For each of your work tasks, ask yourself, “Why do I do this?” You may find you aren’t inspired by your answers. If that’s the case, try to personalize the purpose of each task to discover its larger meaning and purpose.

Consider: What story do I tell myself about why I do my job? How can I make the narrative more inspiring?

Discover the value and meaning of your work

You may assume work satisfaction is primarily about what you do, but more often than not, it’s also related to how you do it. Job crafting can help you learn to see value and meaning in all aspects of your work.

Annie McKee, author of How to Be Happy at Work, explains, “Happiness at work comes from the inside out. It’s something we create for ourselves. A lot of people will lose or leave a job and go somewhere else and find that they’re just as unhappy.”

Take the time to apply job crafting principles, and you may discover that your current job offers greater meaning and satisfaction than you thought. Resources to help you get started with this process are included below, and MSU HR’s Organization and Professional Development department can also offer further guidance at prodev@hr.msu.edu.

Recommended Resources

elevateU Monthly Featured Topic: Job Crafting

Job Crafting Questionnaire

OPD Personal Development Courses

YouTube Video: Job Crafting

Sources

https://hbr.org/2021/02/turn-your-boring-job-into-a-job-youll-love

https://medium.com/big-self-society/how-to-be-happier-at-work-without-changing-your-job-3050c8ba4e61

https://positivepsychology.com/job-crafting/

https://positiveorgs.bus.umich.edu/wp-content/uploads/What-is-Job-Crafting-and-Why-Does-it-Matter1.pdf

Employee Engagement in a Rapidly Changing Workplace

Written by Jennie Yelvington, MSW, ACSW, Program Manager, MSU HR Organization & Professional Development 

Recent research analysis (Quantum Workplace, 2020) seems to indicate that employees are feeling more engaged now than prior to the pandemic. While that certainly isn’t true for everyone, there are a number of variables in this situation that have led many employees to rate their engagement as higher and their leaders as better than in the previous year, including increased communication and a focus on wellness.

Engagement during this time is complicated though, and efforts must be intentional and thoughtful as people struggle with a variety of new challenges.

Here are strategies that can help. 

Frequent, Honest Communication 

When times are ambiguous and rapidly changing, some leaders pull back, gloss over issues, and avoid decisions, which can cause more difficulty. “Cognitive biases, dysfunctional group dynamics, and organizational pressures push (leaders) toward discounting the risk and delaying action.” (Kerrissey 2020). Being straightforward with people about what you know and don’t know is essential, and it can include warnings that the direction could change as new information comes to light.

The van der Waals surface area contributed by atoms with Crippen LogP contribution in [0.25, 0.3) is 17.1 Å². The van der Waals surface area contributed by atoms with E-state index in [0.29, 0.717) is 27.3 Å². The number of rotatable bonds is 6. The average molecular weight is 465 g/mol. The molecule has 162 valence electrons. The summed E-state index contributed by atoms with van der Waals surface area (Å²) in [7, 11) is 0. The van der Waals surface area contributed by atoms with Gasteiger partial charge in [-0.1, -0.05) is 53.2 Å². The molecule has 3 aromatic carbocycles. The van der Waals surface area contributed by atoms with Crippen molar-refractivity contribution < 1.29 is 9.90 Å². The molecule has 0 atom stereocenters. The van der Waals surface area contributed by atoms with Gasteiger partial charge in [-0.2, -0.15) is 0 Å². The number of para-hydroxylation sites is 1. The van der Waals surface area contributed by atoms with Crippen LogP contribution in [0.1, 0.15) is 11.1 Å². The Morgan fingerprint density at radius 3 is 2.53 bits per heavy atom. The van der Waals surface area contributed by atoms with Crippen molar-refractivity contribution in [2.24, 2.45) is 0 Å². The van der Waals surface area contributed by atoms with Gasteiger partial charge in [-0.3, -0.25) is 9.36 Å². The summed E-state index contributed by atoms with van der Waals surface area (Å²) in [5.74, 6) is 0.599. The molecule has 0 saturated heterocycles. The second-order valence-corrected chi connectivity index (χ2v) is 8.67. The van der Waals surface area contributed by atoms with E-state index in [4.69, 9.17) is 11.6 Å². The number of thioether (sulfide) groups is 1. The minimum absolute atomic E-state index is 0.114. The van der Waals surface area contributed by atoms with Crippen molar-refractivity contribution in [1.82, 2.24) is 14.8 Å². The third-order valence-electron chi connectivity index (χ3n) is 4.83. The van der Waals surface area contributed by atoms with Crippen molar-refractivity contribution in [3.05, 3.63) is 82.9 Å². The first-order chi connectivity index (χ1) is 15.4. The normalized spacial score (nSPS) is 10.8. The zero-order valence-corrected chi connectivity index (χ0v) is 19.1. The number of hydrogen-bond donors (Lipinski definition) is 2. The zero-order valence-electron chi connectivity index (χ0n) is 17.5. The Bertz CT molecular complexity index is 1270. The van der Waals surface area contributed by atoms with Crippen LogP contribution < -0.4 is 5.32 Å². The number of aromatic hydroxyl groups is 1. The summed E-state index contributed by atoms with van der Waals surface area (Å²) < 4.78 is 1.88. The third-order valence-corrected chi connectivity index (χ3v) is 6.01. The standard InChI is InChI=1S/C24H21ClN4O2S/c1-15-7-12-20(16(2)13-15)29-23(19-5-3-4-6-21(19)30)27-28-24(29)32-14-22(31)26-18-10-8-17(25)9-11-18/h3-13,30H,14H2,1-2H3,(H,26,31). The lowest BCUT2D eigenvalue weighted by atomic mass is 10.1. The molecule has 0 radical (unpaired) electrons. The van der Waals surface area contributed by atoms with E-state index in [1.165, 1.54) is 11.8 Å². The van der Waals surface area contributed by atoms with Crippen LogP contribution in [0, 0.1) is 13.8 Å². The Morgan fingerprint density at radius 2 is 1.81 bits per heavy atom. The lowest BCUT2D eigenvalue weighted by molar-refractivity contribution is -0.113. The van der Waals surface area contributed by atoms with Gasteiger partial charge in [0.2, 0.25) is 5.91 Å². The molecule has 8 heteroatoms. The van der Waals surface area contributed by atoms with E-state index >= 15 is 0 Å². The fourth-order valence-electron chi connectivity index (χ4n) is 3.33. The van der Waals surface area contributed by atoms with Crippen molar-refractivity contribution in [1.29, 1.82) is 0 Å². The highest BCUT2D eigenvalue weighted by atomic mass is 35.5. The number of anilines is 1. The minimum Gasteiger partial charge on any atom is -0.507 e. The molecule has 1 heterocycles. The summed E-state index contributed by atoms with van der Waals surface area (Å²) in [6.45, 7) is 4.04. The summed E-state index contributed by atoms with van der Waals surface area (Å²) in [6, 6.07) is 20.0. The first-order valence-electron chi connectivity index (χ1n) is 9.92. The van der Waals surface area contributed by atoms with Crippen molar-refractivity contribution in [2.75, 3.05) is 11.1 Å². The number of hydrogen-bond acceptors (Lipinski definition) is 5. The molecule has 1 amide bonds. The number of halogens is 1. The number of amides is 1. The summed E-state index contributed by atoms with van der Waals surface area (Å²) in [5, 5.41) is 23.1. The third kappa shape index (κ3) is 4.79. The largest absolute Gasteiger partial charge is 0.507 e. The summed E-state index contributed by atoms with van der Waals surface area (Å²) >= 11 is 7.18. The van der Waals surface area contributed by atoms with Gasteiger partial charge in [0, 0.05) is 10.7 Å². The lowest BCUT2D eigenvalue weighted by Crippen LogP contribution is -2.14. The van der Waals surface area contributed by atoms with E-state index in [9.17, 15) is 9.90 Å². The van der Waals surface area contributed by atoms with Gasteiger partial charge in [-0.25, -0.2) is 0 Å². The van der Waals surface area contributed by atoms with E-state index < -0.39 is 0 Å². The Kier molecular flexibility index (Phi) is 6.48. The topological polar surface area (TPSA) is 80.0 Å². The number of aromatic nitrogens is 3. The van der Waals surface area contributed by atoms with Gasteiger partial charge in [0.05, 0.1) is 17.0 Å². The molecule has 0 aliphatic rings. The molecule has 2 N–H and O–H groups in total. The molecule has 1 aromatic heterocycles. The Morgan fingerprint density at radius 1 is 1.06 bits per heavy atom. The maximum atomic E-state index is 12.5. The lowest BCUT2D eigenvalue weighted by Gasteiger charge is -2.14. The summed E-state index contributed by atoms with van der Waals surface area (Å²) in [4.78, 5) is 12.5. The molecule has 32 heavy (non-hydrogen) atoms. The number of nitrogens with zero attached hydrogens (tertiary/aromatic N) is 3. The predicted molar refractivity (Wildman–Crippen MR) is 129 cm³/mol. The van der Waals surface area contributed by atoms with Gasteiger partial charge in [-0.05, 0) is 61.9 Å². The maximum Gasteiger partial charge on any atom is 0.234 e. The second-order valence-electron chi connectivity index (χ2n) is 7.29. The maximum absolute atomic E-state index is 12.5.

Action Step: Share information frequently. Consider brief meetings with your team multiple times per week. This allows all to touch base, ask questions, and share new information. Don’t make them any longer than they need to be and make sure you ask “how” people are doing, not just “what” they are doing. 

Demonstrate Empathy 

The combination of direct honesty noted above must be combined with deep caring. When you do meet with others, make note of their behavior and level of interaction. If they don’t seem like themselves, check-in to see if they’re ok. Without the social contact we usually have, we rely more than ever on our work colleagues for compassion and the sharing of our human experiences. Taking a bit of time to do this helps to increase trust and the sense of being “in it” together. Also, be aware that people may be juggling multiple, additional responsibilities (such as helping kids with schoolwork) while doing their job. As much as possible and if the role allows, consider flexibility in schedules so that people can work when they are most able to focus.  

Action Step: Reflect and support. Take time to think about how individuals who report to you are being impacted by this situation. When people share good news, join in that celebration. Consider what they might be struggling within their individual situation and how you can empathize and offer support or resources. Make sure people are aware of the MSU Employee Assistance Program services available to them. For resources related to flex schedules, childcare, elder care, and more, check out the WorkLife Office.